and Tips for Supervisors
Orientation for New Library Employees
The Explore sections in the right-hand column of each Orientation page contain links to resources that supplement the module content and activities. The following list contains recently added links. Sites last visited June 2008.
The State Library of Ohio and the Ohio Library Council have created Ready To Read to help address the early literacy needs of Ohio's youngest citizens. Ready To Read is a major ongoing statewide initiative that will disseminate early literacy information to public library staff and trustees, early child care providers, educators, children's advocates, parents, and political decision makers.
Users online, but using libraries!
The 2008 Digital Future
Report found that the Internet is perceived by 80% of users age 17 and older to be a more
important source of information than television, radio, newspapers, and books.
More than half of Americans visit libraries! Results of a Pew Internet & American Life survey "challenge the assumption that libraries are losing relevance in the internet age. Libraries drew visits by more than half of Americans (53%) in the past year for all kinds of purposes, not just the problems mentioned in this survey."
"Young adults in tech-loving Generation Y (age 18-30) led the pack. Compared to their elders, Gen Y members were the most likely to use libraries for problem-solving information and in general patronage for any purpose. Furthermore, it is young adults who are the most likely to say they will use libraries in the future when they encounter problems: 40% of Gen Y said they would do that, compared with 20% of those above age 30 who say they would go to a library." (Report of IMLS-funded project with University of Illinois -Urbana-Champaign and the Pew Internet & American Life.)
Keep up with Library 2.0 - the latest in Web 2.0 applications for
libraries! Library 2.0 Reading List,
created by Jenny Levine and Michael Stephens for the Library 2.0 course for the
American library Association with the Otter Group.
How do libraries use Library 2.0? 100 Free Library 2.0 Webinars and Tutorials suggests "Webinars, presentations, and tutorials designed to help you take your library to the next level." Created by Jessica Merritt.
Itís All About the User slideshow: how Library 2.0 can help you focus on library users.
Users in online communities
A basic part of any library mission is to serve the community - whoever
and, increasingly, wherever! The 2008
Digital Future Project found that membership in online communities has more than
doubled in only three years. More than half of online community members (54 percent)
log into their community at least once a day, and 71 percent of members said their
community is very important or extremely important to them. Fifty-six percent of
members reported meeting their online counterparts in person... And, a large and
growing percentage of members -- now 55 percent -- say they feel as strongly about
their online communities as they do about their real-world communities.
Know the issues about the rights of users who access social networks with library computers. Visit ALA's Online Social Networks site.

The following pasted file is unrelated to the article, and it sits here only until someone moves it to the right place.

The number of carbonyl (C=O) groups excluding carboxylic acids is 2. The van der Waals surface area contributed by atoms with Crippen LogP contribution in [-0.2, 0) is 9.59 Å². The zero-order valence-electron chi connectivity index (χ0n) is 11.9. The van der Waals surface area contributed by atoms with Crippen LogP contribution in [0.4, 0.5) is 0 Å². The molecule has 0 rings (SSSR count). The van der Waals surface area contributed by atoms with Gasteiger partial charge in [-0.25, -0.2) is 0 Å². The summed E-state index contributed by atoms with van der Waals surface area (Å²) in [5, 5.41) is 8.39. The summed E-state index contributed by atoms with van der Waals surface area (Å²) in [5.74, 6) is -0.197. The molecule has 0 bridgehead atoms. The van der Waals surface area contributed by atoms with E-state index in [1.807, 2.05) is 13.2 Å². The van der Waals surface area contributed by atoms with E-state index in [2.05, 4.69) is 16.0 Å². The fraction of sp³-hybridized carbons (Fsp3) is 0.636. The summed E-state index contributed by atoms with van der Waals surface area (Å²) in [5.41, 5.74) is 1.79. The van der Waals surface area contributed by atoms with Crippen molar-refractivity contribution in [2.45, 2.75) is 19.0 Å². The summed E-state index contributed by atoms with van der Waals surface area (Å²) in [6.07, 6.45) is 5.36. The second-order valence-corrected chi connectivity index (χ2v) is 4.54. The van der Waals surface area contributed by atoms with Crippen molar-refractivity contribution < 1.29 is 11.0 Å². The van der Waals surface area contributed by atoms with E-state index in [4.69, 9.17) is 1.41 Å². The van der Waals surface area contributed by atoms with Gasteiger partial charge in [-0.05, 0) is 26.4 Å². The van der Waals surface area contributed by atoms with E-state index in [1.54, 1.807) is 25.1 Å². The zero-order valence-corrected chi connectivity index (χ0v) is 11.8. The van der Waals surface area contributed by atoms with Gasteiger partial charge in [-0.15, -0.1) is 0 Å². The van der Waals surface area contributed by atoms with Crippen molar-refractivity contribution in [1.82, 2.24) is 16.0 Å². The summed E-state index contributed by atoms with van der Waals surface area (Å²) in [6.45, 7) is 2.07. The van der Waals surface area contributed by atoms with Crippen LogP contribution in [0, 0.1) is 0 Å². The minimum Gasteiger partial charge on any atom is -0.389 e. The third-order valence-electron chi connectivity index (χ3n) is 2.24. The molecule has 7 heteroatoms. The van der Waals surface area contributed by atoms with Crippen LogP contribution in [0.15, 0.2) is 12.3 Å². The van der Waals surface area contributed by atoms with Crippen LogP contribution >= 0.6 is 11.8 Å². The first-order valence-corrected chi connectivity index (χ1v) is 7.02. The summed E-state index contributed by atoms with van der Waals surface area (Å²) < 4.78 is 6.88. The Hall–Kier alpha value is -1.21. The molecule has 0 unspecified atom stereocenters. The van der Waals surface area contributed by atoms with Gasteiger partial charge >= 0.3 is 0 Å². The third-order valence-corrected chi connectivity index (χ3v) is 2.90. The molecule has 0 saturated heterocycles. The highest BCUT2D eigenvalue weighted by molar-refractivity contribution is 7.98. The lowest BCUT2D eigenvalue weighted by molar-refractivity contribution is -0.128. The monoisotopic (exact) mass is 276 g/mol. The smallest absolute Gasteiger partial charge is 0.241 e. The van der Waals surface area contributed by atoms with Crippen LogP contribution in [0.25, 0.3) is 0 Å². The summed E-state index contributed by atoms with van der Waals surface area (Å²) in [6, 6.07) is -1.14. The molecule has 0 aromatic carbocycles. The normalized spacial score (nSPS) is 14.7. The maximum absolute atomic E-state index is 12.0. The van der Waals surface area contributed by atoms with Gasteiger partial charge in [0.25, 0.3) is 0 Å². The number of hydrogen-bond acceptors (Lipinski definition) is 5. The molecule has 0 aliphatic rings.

Teens, Privacy and Online Social Networks: How teens manage their online identities and personal information in the age of MySpace, a PEW Internet report.
Current awareness with blogs
What are others doing?
LibWorm is a blog search engine and current awareness tool for people who work in libraries. LibWorm collects updates from about 1400 RSS feeds and makes them available for searching.
LISZEN is a Library & Information Science search engine powered by Google Co-op. It includes user submitted blogs that relate to library and information science.
What are the issues for privacy with RFID?
Cataloging, WorldCat news, and RDA
"Next-Gen Catalogs" in Library Technology Reports, Jul/Aug 2007 (43:4), by Marshall Breeding, who describes "efforts to create new catalogs and interfaces more in tune with today's expectations." Covers terminology associated with the "next-generation" catalog situation as well as such areas as federated searching and other features expected in the "next-generation" interfaces: faceted navigation, relevancy, the "did you mean?" feature, and RSS.
Search catalogs around the world with OCLC WorldCat, "the world's largest network of library content and services, with more than a billion items from OCLC libraries." New features:
-Add a Worldcat search box to Web sites.
-Search from browser toolbars such as Google or Yahoo.
-Build Web links to WorldCat information.
-OCLC and Google agree to exchange data and link digitized books to WorldCat.
-Get more news about trends and technology with OCLC magazine NextSpace.
Catalogablog, good stuff for library cataloging, classification, metadata, and subject access.
How do users classify? Ponder the tag cloud which results from users' search terms of the NASA home page.
Cataloging in a digital world: Resource Description and Access, designed for the digital world, guidelines and instructions on resource description and access covering all types of content and media. Built on foundations established by the Anglo-American Cataloguing Rules (AACR).
A library podcast that explains call numbers!
Fun with Our Meebo Widget and the Library Catalog (David Lee King blog). "When a customer searches our catalog and doesnít find anything, they can contact us via IM and ask for help."